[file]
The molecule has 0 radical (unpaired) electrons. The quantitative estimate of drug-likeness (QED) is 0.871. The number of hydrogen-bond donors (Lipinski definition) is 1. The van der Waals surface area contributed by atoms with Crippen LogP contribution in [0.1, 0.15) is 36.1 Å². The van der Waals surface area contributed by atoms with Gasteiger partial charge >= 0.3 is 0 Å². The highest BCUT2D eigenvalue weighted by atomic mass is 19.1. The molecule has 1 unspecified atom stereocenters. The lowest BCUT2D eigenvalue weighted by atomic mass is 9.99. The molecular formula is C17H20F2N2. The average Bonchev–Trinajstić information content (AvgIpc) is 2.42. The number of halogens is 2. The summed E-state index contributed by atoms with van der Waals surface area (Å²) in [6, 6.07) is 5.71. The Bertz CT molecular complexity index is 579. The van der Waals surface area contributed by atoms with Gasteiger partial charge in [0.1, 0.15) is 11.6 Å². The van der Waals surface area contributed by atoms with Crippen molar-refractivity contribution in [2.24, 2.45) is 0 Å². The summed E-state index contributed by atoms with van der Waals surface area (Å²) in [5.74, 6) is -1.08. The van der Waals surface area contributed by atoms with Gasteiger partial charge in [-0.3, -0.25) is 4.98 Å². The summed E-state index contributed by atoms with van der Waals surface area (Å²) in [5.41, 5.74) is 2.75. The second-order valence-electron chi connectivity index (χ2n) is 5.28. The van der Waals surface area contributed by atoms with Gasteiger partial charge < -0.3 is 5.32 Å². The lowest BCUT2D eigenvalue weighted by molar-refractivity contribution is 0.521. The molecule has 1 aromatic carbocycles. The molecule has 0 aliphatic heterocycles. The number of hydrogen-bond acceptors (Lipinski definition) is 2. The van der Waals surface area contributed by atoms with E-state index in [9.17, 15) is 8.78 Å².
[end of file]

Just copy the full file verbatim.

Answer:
The molecule has 0 radical (unpaired) electrons. The quantitative estimate of drug-likeness (QED) is 0.871. The number of hydrogen-bond donors (Lipinski definition) is 1. The van der Waals surface area contributed by atoms with Crippen LogP contribution in [0.1, 0.15) is 36.1 Å². The van der Waals surface area contributed by atoms with Gasteiger partial charge >= 0.3 is 0 Å². The highest BCUT2D eigenvalue weighted by atomic mass is 19.1. The molecule has 1 unspecified atom stereocenters. The lowest BCUT2D eigenvalue weighted by atomic mass is 9.99. The molecular formula is C17H20F2N2. The average Bonchev–Trinajstić information content (AvgIpc) is 2.42. The number of halogens is 2. The summed E-state index contributed by atoms with van der Waals surface area (Å²) in [6, 6.07) is 5.71. The Bertz CT molecular complexity index is 579. The van der Waals surface area contributed by atoms with Gasteiger partial charge in [0.1, 0.15) is 11.6 Å². The van der Waals surface area contributed by atoms with Crippen molar-refractivity contribution in [2.24, 2.45) is 0 Å². The summed E-state index contributed by atoms with van der Waals surface area (Å²) in [5.74, 6) is -1.08. The van der Waals surface area contributed by atoms with Gasteiger partial charge in [-0.3, -0.25) is 4.98 Å². The summed E-state index contributed by atoms with van der Waals surface area (Å²) in [5.41, 5.74) is 2.75. The second-order valence-electron chi connectivity index (χ2n) is 5.28. The van der Waals surface area contributed by atoms with Gasteiger partial charge < -0.3 is 5.32 Å². The lowest BCUT2D eigenvalue weighted by molar-refractivity contribution is 0.521. The molecule has 1 aromatic carbocycles. The molecule has 0 aliphatic heterocycles. The number of hydrogen-bond acceptors (Lipinski definition) is 2. The van der Waals surface area contributed by atoms with E-state index in [9.17, 15) is 8.78 Å².